The European: Why?
de Toledo: They are relatively young nations and they only rely on the European Union to defend their nations against Russian aggression. In a situation like this, we can not tell them: “Guys, let’s move forward.” There are other challenges we have to address first: What kind of education would create a generation of European citizens, beyond nations? How to think about Europe not in terms of the past, but in terms of the future.
The European: What does that entail?
de Toledo: We must think about Europe as a force of emancipation, education, translation, new ways of relating to identity, plural identities, multicultural societies – these are pressing issues.
The European: All of that takes a lot of time – a valuable and finite resource in political processes.
de Toledo: Well. We know that there are economic means. When we want to save the banking system, we find resources. But right now, anyway, we are stuck. The typical argument that is often put forward these days goes like this: If you’re against the EU, you are a nationalist. Yet in some places in Europe, I see new movements that relate to something I would call subterranean politics.
The European: What does that term mean?
de Toledo: Subterranean politics, or underground politics, carries a whole new way of thinking about governance, ecology, women-and-men policies, etc. It could emerge at some point. But I’m nevertheless worried.
The European: About what?
de Toledo: I am worried that the media and the political establishment in Brussels will turn a blind eye to these subterranean movements. They are not listening to their arguments, they are not listening to their calls. Instead, they listen to the cries of fear of multiculturalism, the fear of the other. They turn towards Viktor Orbán but not towards subterranean politics. They are playing with the devil.
The European: European politicians in Brussels in some ways remind me of the clerics in the Vatican. While in the rest of Europe Christianity is losing its influence, the men in Rome are as strong as ever, and since they never leave their own universe, they barely realize what is happening outside their tiny enclave. Is the centralization in Brussels one of the reasons for that blindness?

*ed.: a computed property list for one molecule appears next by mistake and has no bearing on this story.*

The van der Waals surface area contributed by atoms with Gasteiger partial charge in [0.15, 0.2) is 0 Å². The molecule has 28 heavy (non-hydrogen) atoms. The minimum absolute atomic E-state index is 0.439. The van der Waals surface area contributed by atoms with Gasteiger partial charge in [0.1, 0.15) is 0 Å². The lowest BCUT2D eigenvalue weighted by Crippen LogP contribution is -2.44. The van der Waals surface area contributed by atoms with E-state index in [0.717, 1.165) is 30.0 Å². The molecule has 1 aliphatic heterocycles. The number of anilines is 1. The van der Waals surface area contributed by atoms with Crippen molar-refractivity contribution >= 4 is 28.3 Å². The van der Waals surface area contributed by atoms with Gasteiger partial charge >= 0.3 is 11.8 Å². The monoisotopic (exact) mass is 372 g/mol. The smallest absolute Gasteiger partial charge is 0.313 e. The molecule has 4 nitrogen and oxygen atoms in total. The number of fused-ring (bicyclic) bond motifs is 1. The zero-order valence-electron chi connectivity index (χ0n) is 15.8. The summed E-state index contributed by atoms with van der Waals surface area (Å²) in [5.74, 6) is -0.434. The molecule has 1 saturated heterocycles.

de Toledo: I wouldn’t blame centralization as the main problem. We still live in a very decentralized day and age. If we think about the EU as a federal state or the United States of Europe, then we realize that the EU is quite limited in its capabilities and is not as powerful as many may think. For instance: the EU has barely any power over culture or language. That is the problem!
H6. “We have to radically change it”
The European: Why?
de Toledo: The EU should be less powerful in economic affairs and more powerful in building schools, in building programs for students, in building transnational citizenship, in learning and teaching languages, in social programs. The main problem with the EU lies in the treaties. Look at history: Who really wanted an economic common market after the Second World War?
The European: The United States?
de Toledo: Exactly. They forced the negotiations between France, Germany and others to make that happen. Why? Because they had to create a capitalist barrier against communism. And therefore we are very much in an “American Europe” where free trade is the common ground and culture only plays second fiddle. It is all about competition, all about free trade, common security policies, the control of our borders. It is all repressive. Nothing about emancipation, nothing about education. Look at what is coming out of the treaties at the moment.
The European: What are you referring to?
de Toledo: They have built a wall between Greece and Turkey. A 10 kilometer wall! There are police in the waters to control the borders! This is what the EU budget is spent on. They are giving a lot of money to Ukrainian nationalists to fight against Russia and they played a very bad “influence game”.
The European: Do you?
de Toledo: Let’s think about the negotiations with the United States. The free trade agreement between the EU and the United States that is currently on the negotiation table would request France and Germany to abolish their policies in favor of books like the price fixing for books in Germany. What kind of political system is this? What kind of future lies in an agenda to bring down trade barriers?
The European: You’re very dissatisfied with the European Union at the moment.
de Toledo: I remain a European – albeit just a cultural one. But the EU is destroying everything that we had hoped and wished for. It is betraying us and we have to radically change it.
The European: What needs to be done?
de Toledo: You can’t change it from within – you need outside interference in the form of the European citizens. We have to rely on them to restructure the Union. If the people are unwilling to participate in this undertaking, we will remain in a situation like this one. Democracy consists of two words: “dêmos” and “kratos” that became “cracy”. In the European Union there is a lot of “kratos” but barely any “dêmos” – we need to change that.
Did you like the conversation? Read one with Guy Verhofstadt: “Nobody wants a European super-state”